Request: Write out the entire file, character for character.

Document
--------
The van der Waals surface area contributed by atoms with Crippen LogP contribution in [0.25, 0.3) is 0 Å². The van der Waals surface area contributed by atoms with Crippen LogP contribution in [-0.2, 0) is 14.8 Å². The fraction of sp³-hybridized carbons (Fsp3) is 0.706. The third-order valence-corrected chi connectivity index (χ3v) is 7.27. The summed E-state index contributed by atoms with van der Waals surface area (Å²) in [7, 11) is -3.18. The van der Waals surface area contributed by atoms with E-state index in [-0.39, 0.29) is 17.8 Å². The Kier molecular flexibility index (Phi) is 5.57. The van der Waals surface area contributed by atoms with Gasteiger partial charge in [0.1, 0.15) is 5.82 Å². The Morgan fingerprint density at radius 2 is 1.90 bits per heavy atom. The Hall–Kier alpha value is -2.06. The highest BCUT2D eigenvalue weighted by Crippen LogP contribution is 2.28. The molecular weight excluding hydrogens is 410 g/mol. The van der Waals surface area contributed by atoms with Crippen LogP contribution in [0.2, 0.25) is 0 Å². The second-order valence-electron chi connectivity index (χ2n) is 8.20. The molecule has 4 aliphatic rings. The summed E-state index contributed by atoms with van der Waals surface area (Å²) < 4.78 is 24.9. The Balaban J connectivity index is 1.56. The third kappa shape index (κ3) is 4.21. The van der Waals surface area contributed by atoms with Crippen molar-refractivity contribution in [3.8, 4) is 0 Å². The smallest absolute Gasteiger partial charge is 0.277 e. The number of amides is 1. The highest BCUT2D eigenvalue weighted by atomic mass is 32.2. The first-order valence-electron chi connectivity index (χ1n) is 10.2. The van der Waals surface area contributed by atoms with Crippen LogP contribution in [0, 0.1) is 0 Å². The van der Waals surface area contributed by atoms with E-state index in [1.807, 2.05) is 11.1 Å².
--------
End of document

The van der Waals surface area contributed by atoms with Crippen LogP contribution in [0.25, 0.3) is 0 Å². The van der Waals surface area contributed by atoms with Crippen LogP contribution in [-0.2, 0) is 14.8 Å². The fraction of sp³-hybridized carbons (Fsp3) is 0.706. The third-order valence-corrected chi connectivity index (χ3v) is 7.27. The summed E-state index contributed by atoms with van der Waals surface area (Å²) in [7, 11) is -3.18. The van der Waals surface area contributed by atoms with E-state index in [-0.39, 0.29) is 17.8 Å². The Kier molecular flexibility index (Phi) is 5.57. The van der Waals surface area contributed by atoms with Gasteiger partial charge in [0.1, 0.15) is 5.82 Å². The Morgan fingerprint density at radius 2 is 1.90 bits per heavy atom. The Hall–Kier alpha value is -2.06. The highest BCUT2D eigenvalue weighted by Crippen LogP contribution is 2.28. The molecular weight excluding hydrogens is 410 g/mol. The van der Waals surface area contributed by atoms with Crippen LogP contribution in [0.2, 0.25) is 0 Å². The second-order valence-electron chi connectivity index (χ2n) is 8.20. The molecule has 4 aliphatic rings. The summed E-state index contributed by atoms with van der Waals surface area (Å²) < 4.78 is 24.9. The Balaban J connectivity index is 1.56. The third kappa shape index (κ3) is 4.21. The van der Waals surface area contributed by atoms with Crippen molar-refractivity contribution in [3.8, 4) is 0 Å². The smallest absolute Gasteiger partial charge is 0.277 e. The number of amides is 1. The highest BCUT2D eigenvalue weighted by atomic mass is 32.2. The first-order valence-electron chi connectivity index (χ1n) is 10.2. The van der Waals surface area contributed by atoms with Crippen LogP contribution in [0, 0.1) is 0 Å². The van der Waals surface area contributed by atoms with E-state index in [1.807, 2.05) is 11.1 Å².